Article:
By Virginia Farrell
What price would you pay for cyber security?
The London Organizing Committee of the Olympic and Paralympic Games (LOCOG) is putting up $750 million in technology to protect the games from hacking attempts, but will it be enough?
The first electronic attacks on the Olympics can be traced back to 1980, but as years have passed and the internet has grown more and more complex, so have the attacks. In 2008 Beijing received nearly 12 million cyber attack attempts every day.
Since 2002, the Olympic Games have used the Paris-based company Atos as their lead-technology company, who predict up to 14 million possible attacks every day during the London Olympics. Executive Vice President of Atos Patrick Adiba cautions that, although their security is very high, “it can never be 100 percent.” That doesn’t mean they’re aren’t prepared, though. Atos has spent nearly 200,000 hours of testing, even inviting so-called “ethical hackers” to test out their system. Still, because of the ever-changing nature of the internet, security systems that worked eighteen months ago may now be obsolete, forcing technology security companies to constantly be on the cutting edge.
If potential hackers succeed, London and its visitors could be vulnerable to serious financial troubles. As the first “cashless” Olympics, the London Olympics have partnered with Visa to expand the use of credit in the complex by creating a phone that can pay for small purchases wirelessly. Visa also has a monopoly on all credit and cash-dispensing machines near the park. Should a hacker gain access to the Visa network, they have the potential to cost the Games millions of dollars in revenue.
Another security worry is the presence of “hacktivists,” hackers who infiltrate high-profile companies to spread a political or social message. While security experts do not expect state-based hacking, citing other nations’ fears of being blackballed from future Olympics, experts do expect independent hacking groups like Lulzsec and Anonymous to attempt to hack the games. The worldwide reach of the Olympics is enticing for groups that want an immediate and far-reaching platform for their messages. Potential targets include results screens for high-profile events, like the men’s 100 m dash.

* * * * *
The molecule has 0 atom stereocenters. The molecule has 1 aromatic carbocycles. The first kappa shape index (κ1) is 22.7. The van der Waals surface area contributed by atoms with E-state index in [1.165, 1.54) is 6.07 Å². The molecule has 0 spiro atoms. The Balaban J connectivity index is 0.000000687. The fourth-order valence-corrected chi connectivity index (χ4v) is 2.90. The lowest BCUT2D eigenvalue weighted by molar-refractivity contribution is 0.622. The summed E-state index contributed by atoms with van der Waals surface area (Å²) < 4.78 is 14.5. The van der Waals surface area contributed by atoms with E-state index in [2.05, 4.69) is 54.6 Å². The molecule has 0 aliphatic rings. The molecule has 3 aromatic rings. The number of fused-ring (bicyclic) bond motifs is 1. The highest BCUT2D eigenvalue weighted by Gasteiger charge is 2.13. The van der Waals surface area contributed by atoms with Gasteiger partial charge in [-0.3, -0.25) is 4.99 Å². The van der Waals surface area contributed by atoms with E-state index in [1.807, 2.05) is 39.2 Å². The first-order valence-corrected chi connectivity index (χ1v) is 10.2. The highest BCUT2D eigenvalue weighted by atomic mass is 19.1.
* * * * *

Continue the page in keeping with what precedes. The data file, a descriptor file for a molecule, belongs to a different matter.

5 Ways to Avoid Being Scammed
Not all cybercriminals think big. Protect yourself from cybercrime in the next few weeks by following these five simple rules.
- Only use official websites to watch the Games.
Unauthorized websites may use Olympic coverage to scam people and download malware. Although unprotected PCs are more at risk, Macs aren’t entirely safe either.
- Think twice when buying or “winning” tickets.
This late in the game, most Olympic tickets are sold. If the offer sounds too good to be true, it probably is. Don’t give out personal information to ticket lotteries, they’re probably scams. If you’re still looking for tickets, the Olympics Committee has provided potential visitors with a handy guide to legitimate Olympics websites.
- Use official apps.
NBC and BBC have provided official apps with which to watch the Games on smartphones and tablets. Unauthorized apps may download harmful viruses on your devices.
- Be skeptical of your texts.
Scammers may send out text message with links that infect your mobile device. Think carefully before you click on any links, and distrust unknown phone numbers.
- Beware of anti-social media
Don’t click on links that you don’t trust, even if they are posted by your friends. Also, be especially skeptical of disguised links that are tweeted, and of fake Olympics twitter accounts.
For more information on cybercrime, check out our post on the Wikileaks scandal.